For the sequence-based discriminatory feature, a position-specific substitution matrix (PSSM) based on a pre-computed, curated Gag-alignment from the LANL database (2013 filtered web alignment) was built. For each position within Gag, this matrix contains the respective counts of all 20 amino acids occurring in the alignment. As even these 5001 sequences only represent a small subset of all sequences occurring in nature, non-observed substitutions were accounted for by adding artificial pseudo-counts to the PSSM39. For an AAS, the score is calculated as logarithm of the normalized frequency of this amino acid in the PSSM.

Next, it was assessed how well these five features can discriminate a set of 37 AAS with known effect on budding of Gag (obtained from40). Five mutations were left out of the training set as they lie within six aa of the p17 ends, so that structural feature 4 could not be calculated. The scores for each feature were calculated for the 32 AAS and the group separation of the 17 budding-compatible and the 15 budding-incompatible AAS was evaluated. As shown in Fig. 2, all features except for the local DOPE led to a significant group separation (p < 0.05, Wilcoxon rank sum test) with local ΔDOPE exhibiting the best discriminatory capacity. However, there was still substantial overlap between the groups, so that it was decided to improve the prediction by using feature combinations.

Figure 2

Group-separation of the training-set data for the five discriminatory features. The scores were calculated for all AAS from the training set that were grouped according to their known effect on Gag budding (budding-compatible AAS are indicated by (+), budding-incompatible by (−) on the x axis). Boxes show the median and 50% quartiles, whiskers the 95% percentile. p-values of a Wilcoxon rank sum test are given.

To assess such combinations, the easy to implement Fisher’s linear discriminant analysis was employed41. All 31 possible combinations were naively tested with 10-fold cross-validation for best discrimination of the AAS in the training-set (Table 1). The highest accuracy, i.e. best classification of AAS as true positive (budding-compatibility) and true negative (budding-defect), was obtained with the combination of the global ΔDOPE-score and the sequence-conservation, achieving 86%. With this feature combination, the algorithm had a precision of 99%, while the negative predictive value (NPV) was 78% at most. This implicates a higher prediction quota of true budding-positive AAS, whereas the predicted budding-negative AAS would include more false negatives. Accordingly, the specificity peaked at 99%, while the sensitivity was 75%.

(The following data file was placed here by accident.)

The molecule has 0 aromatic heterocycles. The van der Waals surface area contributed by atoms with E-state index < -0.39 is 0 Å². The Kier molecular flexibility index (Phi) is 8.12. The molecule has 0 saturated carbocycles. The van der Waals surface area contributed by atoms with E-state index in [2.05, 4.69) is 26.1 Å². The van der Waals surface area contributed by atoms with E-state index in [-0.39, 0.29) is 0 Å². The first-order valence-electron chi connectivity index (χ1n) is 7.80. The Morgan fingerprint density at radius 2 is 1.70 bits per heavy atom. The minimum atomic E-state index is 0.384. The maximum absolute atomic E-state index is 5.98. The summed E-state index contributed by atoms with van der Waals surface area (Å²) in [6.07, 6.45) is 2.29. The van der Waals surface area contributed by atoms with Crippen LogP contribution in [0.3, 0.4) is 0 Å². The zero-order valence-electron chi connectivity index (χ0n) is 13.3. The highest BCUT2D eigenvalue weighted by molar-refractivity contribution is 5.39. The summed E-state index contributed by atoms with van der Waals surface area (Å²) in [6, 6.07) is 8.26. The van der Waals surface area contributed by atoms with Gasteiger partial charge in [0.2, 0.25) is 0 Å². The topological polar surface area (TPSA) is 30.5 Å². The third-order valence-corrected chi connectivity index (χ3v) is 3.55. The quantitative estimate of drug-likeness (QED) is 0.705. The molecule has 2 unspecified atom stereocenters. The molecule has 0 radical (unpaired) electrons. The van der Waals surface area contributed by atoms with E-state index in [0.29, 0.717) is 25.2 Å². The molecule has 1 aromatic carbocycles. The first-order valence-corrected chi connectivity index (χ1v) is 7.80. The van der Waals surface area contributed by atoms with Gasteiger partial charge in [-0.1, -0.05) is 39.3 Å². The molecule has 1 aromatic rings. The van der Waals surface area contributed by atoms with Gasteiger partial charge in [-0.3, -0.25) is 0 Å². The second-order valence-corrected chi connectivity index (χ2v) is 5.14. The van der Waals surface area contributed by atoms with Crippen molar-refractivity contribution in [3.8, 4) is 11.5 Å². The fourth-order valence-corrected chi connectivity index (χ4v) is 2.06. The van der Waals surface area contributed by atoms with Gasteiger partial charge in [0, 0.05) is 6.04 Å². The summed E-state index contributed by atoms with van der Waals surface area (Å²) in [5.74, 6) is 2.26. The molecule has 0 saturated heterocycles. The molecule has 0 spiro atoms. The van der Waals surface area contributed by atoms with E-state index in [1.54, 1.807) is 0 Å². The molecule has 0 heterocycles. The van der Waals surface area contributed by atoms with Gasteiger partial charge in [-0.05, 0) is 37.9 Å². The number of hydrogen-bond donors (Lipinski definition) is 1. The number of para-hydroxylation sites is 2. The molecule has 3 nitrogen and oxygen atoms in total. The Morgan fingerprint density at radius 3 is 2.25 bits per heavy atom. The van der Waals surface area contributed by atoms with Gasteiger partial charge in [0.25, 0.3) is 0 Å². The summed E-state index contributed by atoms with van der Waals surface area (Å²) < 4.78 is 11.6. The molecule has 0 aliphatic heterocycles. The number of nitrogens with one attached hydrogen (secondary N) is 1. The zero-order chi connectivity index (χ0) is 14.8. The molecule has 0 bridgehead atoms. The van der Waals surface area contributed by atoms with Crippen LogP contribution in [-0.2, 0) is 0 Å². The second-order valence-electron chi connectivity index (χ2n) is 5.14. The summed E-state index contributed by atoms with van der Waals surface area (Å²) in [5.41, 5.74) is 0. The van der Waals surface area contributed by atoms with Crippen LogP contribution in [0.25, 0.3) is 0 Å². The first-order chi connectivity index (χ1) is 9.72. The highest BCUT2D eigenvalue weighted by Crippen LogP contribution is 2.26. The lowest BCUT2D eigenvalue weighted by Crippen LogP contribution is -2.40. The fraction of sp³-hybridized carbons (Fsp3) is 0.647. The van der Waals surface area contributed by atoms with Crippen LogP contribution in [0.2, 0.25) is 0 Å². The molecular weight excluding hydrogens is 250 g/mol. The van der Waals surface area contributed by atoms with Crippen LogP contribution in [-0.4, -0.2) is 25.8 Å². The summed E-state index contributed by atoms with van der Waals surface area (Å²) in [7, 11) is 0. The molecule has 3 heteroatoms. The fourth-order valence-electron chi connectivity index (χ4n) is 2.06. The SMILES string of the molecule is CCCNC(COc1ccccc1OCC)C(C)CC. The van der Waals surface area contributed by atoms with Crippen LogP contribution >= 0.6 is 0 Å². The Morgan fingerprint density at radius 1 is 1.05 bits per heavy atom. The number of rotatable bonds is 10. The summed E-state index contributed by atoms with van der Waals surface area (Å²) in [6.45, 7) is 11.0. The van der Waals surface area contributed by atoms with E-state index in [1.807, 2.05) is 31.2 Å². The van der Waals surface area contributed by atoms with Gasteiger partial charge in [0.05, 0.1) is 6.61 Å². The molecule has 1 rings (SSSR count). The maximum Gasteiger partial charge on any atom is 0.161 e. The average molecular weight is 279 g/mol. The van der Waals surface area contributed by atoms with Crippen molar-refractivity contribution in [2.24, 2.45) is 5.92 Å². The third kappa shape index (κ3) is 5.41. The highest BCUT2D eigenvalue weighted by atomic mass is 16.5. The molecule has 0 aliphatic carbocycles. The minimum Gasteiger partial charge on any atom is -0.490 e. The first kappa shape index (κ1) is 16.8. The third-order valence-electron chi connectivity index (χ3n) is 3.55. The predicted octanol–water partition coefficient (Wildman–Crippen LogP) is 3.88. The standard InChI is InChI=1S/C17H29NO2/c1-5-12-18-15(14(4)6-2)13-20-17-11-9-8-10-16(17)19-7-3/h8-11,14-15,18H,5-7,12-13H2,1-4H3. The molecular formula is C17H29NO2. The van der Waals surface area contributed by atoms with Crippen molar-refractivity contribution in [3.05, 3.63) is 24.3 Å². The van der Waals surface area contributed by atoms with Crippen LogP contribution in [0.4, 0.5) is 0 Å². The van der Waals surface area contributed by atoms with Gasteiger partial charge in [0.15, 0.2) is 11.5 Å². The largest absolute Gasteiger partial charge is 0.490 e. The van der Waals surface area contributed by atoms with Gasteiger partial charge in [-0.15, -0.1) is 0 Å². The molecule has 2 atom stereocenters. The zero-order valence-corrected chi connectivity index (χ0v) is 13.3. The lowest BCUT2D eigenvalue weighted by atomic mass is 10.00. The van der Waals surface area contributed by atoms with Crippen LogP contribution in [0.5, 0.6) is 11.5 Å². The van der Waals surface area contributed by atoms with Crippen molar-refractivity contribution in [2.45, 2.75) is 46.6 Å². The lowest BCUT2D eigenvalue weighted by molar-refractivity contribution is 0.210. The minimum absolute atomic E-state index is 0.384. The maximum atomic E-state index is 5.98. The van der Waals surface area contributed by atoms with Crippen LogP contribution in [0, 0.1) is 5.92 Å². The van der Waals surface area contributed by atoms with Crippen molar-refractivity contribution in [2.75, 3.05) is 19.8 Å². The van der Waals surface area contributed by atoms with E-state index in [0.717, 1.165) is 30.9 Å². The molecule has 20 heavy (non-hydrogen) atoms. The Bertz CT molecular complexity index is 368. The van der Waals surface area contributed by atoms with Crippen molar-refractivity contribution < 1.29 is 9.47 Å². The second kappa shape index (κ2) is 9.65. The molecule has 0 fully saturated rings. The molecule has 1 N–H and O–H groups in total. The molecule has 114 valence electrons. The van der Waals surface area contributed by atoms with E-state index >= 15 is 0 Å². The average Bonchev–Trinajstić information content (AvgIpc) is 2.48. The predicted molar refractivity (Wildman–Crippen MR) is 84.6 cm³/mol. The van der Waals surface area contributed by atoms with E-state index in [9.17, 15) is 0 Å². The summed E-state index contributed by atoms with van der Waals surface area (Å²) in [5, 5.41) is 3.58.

Table 1 Test characteristics for all combinations of the five discriminatory features when classifying the training set data.

As preservation of budding-competence was considered mandatory for the final Gag variants, the feature-combination with the highest precision was chosen. Thus, the likelihood of classifying a budding-incompatible AAS falsely as budding-compatible is minimized, while accepting a slightly higher rate of falsely classifying a truly budding-compatible AAS as incompatible. Therefore, the classifier algorithm was set to rate each AAS based on the combination of features 3 and 5, and was eventually trained with the full training set.